The Acts of the Apostles makes it clear that the Gospel of Luke was written before the Acts of the Apostles. Luke says in his opening words, “In my former book, Theophilus, I wrote about all that Jesus began to do and to teach until the day he was taken up to heaven, after giving instructions through the Holy Spirit to the apostles he had chosen.”Therefore the Gospel of Luke was written before 65 AD.

Scholars believe the Gospel of Luke was based on the Gospel of Mark and the Gospel of Matthew. If the gospel of Luke depended on Mark and Matthew, then they were also written before 65 AD.

Jesus Christ was crucified 33AD. Therefore the main three gospels were written within just thirty or so years of the death of Christ. John’s gospel was written after 65 AD and before the death of John around 90 AD.

This leaves the question of authorship. Some scholars dispute the authorship of the books of the New Testament saying that apostles’ names were attached to them, but they were written by a secretary or another author altogether.  There is some possibility that a secretary wrote some of the material in the New Testament–especially if the stories were based on the preaching of the Apostles. This is probably the case, for example, with the epistles of Peter.

However, the idea that whole books were fabricated later and assigned to the Apostles is far fetched. While this happened with the obviously later Gnostic Gospels like the Gospel of Thomas or the Gospel of Mary Magdalene, there is little evidence that this type of pseudo graphical writing took place in the early development of the New Testament.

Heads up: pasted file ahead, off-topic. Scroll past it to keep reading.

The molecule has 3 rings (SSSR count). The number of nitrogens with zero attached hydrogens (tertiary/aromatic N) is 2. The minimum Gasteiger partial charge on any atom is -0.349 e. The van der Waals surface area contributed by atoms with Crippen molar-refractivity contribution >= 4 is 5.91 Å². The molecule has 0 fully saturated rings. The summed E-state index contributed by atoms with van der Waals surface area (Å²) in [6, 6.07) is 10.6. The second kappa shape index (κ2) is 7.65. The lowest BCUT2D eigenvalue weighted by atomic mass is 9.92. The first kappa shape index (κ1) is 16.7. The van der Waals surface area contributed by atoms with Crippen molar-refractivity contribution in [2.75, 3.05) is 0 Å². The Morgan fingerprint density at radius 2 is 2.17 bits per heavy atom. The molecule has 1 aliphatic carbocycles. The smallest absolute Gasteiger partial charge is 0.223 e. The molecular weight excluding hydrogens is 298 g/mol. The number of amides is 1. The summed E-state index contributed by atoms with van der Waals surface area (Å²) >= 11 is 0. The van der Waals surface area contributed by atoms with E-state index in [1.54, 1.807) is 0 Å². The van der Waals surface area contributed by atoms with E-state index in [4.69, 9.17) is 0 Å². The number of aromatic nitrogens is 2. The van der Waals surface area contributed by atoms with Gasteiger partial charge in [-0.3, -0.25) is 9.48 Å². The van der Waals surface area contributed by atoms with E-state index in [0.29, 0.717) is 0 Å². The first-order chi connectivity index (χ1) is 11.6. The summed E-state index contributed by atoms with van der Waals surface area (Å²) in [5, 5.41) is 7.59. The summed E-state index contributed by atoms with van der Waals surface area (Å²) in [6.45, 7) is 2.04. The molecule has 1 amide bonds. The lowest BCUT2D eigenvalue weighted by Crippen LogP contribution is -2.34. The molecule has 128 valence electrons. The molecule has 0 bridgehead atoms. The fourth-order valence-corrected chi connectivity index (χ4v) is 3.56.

While some of the writing of St Paul evidences different vocabulary and style this is not significant enough to say that the books were not written by him. Style and vocabulary vary greatly within any writer’s work.


Why do scholars try so hard then to give a late date to the New Testament? Because they have another agenda. If Jesus really claimed to be God incarnate–as the gospels show–then it is difficult to avoid this conclusion about him. However, if these “mythological” elements can be shown to be later inventions, then they can be dismissed, and the only way to show that they were later inventions is to try to prove that the gospels were written at a later date. In other words, the radically liberal New Testament scholars are not only lousy scholars. They’re liars.




1 comments:

Alice Linsley said...

I enjoy reading Fr. Longenecker too. I find him funny and often profound. Usually, he is very down-to-earth and practical.